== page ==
The New Duchamp
The New Duchamp comes over in a jacket made of curds, flecked with dark, running smears and smelling like an athlete's unwashed crotch. He calls it his "blue cheese" look.
When I say hello he slaps me in the face. When I say, "Try to be reasonable," he whips out a bassoon and commences "We are the Champions." He takes from my cabinets aspirin, socks, handkerchiefs and fifty dollar bills. The New Duchamp pontificates on the irrefutable value of stealing for artistic reasons.
"Come in and make yourself at home," I say. He leaves. Immediately, he knocks again. I open the door. "What do you want?" he asks me. When I stare at his face, he looks at the ceiling. When I look at the ceiling, he leans forward and kisses me. "Are you coming in or aren't you?" I ask. He runs around to the side of the building and jumps in through the window carrying a cellophane bag full of gerbils. "What are you doing here?" he demands. When I tell him there's German food for dinner, he puts his foot through the television. The New Duchamp pontificates on the irrefutable value of gerbils.
Using my pots, my stove, my noodles, my strainer -- the New Duchamp cooks a monstrous plate of spaghetti. As soon as it's finished he rushes out to the stairwell and throws it over the banister. He calls this piece: Food Descending A Staircase.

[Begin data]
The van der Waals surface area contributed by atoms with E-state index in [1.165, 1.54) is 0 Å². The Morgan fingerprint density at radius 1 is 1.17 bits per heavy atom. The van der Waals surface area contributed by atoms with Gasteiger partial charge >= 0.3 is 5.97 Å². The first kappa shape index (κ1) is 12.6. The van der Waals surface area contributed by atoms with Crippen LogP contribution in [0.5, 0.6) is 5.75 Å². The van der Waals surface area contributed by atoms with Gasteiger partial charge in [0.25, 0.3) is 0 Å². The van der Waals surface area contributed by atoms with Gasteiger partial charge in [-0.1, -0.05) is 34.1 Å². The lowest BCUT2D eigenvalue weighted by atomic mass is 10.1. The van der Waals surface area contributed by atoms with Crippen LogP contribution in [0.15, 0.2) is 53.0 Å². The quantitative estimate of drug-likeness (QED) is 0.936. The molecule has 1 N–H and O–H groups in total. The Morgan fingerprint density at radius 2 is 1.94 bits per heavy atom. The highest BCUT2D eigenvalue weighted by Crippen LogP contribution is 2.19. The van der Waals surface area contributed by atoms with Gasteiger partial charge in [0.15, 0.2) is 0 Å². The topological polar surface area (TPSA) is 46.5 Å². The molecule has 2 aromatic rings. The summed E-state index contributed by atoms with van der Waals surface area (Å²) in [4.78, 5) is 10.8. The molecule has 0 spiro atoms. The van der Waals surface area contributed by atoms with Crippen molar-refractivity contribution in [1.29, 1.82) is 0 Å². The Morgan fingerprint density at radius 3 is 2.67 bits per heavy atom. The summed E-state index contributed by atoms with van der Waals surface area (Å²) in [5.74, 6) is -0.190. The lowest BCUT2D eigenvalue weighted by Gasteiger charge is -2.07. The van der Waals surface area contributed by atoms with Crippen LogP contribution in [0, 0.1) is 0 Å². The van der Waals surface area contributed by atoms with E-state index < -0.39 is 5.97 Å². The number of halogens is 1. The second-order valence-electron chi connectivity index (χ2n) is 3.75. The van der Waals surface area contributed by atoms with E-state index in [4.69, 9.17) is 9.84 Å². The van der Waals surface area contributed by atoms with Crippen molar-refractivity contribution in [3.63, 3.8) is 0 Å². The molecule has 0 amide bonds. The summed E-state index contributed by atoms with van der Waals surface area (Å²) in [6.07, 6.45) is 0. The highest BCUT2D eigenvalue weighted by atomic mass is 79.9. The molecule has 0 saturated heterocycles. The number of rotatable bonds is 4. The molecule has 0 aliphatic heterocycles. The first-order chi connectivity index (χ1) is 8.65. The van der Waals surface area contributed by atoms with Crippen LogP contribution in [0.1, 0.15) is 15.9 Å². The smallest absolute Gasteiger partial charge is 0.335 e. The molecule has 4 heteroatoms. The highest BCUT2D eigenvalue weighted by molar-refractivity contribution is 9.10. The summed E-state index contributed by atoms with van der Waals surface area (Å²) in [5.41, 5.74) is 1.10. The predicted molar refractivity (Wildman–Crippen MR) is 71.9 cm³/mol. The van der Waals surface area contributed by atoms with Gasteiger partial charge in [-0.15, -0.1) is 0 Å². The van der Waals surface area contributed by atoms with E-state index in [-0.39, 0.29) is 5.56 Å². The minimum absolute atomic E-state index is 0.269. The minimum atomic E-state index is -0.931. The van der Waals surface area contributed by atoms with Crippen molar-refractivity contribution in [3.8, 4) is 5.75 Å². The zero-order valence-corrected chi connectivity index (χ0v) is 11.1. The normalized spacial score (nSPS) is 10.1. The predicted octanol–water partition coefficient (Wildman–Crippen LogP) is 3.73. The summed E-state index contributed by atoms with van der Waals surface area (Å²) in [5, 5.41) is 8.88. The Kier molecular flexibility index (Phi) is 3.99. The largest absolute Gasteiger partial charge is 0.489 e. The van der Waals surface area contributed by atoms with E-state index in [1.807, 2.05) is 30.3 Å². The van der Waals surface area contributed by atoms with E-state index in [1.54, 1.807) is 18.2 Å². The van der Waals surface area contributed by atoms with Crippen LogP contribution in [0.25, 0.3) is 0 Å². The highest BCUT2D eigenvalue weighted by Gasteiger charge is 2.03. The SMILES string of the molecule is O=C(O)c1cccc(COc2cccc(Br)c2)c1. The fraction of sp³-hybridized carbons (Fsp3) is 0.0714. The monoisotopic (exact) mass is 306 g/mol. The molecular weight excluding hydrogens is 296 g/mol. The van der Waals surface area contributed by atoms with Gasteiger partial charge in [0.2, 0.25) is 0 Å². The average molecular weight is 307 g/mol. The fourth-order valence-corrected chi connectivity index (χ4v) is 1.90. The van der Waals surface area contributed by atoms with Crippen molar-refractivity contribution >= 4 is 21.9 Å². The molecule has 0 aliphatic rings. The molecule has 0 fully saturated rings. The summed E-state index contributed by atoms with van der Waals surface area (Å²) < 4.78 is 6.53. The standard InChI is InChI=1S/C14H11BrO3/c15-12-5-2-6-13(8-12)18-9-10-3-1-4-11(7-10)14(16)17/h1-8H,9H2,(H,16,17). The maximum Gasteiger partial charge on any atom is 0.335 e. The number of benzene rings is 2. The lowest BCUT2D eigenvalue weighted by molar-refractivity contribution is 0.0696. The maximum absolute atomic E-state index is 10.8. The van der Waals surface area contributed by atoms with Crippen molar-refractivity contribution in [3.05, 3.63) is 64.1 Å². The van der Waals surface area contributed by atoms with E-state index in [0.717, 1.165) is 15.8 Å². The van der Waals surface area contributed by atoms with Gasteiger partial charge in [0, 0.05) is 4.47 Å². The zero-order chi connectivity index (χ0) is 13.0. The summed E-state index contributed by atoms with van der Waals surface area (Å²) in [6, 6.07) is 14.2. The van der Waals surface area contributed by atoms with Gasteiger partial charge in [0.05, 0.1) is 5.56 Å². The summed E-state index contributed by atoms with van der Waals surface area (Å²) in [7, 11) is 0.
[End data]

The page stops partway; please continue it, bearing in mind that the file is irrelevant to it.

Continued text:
The New Duchamp's goal is to out-Duchamp the original. "I am more Duchamp than Duchamp," he claims. In a fit of zeal he makes a free-standing sculpture out of clothespins, a potato and a piece of lint. He dances Swan Lake on his hands. The New Duchamp says his favorite organ is the pancreas and shows me the one he keeps in his pocket for fondling. "The pancreas!" he cries, "Irrefutably valuable!"
The New Duchamp saunters to the store and buys fifty rivets. He lies in my bathtub and cries, "We're here! We're here!"
At dinner, the New Duchamp is not decorous. He pretends to snore loudly whenever I speak. He puts strudel down his pants, then blinds himself biting into a Brautwurst. It's okay, though. I understand that he's nervous because tonight is the big exhibition. He explains to me how he'll burst upon the scene, despite the fact that he is without talent, connection or reputation. In his new piece, he says, he'll outdo Duchamp's famous urinal installation by simply appearing at the exhibition as a total unknown and urinating on the gallery and the exhibition's visitors.
At the event, I am dressed in a jacket and tie and the New Duchamp is wearing his cheesecoat. As the New Duchamp is preparing his presentation, however, a group of security guards rush in and begin to pummel him with nightsticks.
"Perfect! Perfect!" he shouts between laughs.
"New Duchamp," I ask timidly, "why are you laughing?"
"Even as dark is our bridesmaid," he replies as the guards go on beating him and he goes on laughing.
About the author:
Anthony Tognazzini's work has appeared or will appear in Quarterly West, paragraph, Puerto del Sol, Quick Fiction, the Alaska Quarterly Review and Sudden Stories: A Mammoth Anthology of Miniscule Fiction. He's currently seeking publication for "I Carry A Hammer In My Pocket For Occasions Such As These," his first, full-length collection of hybrid pieces.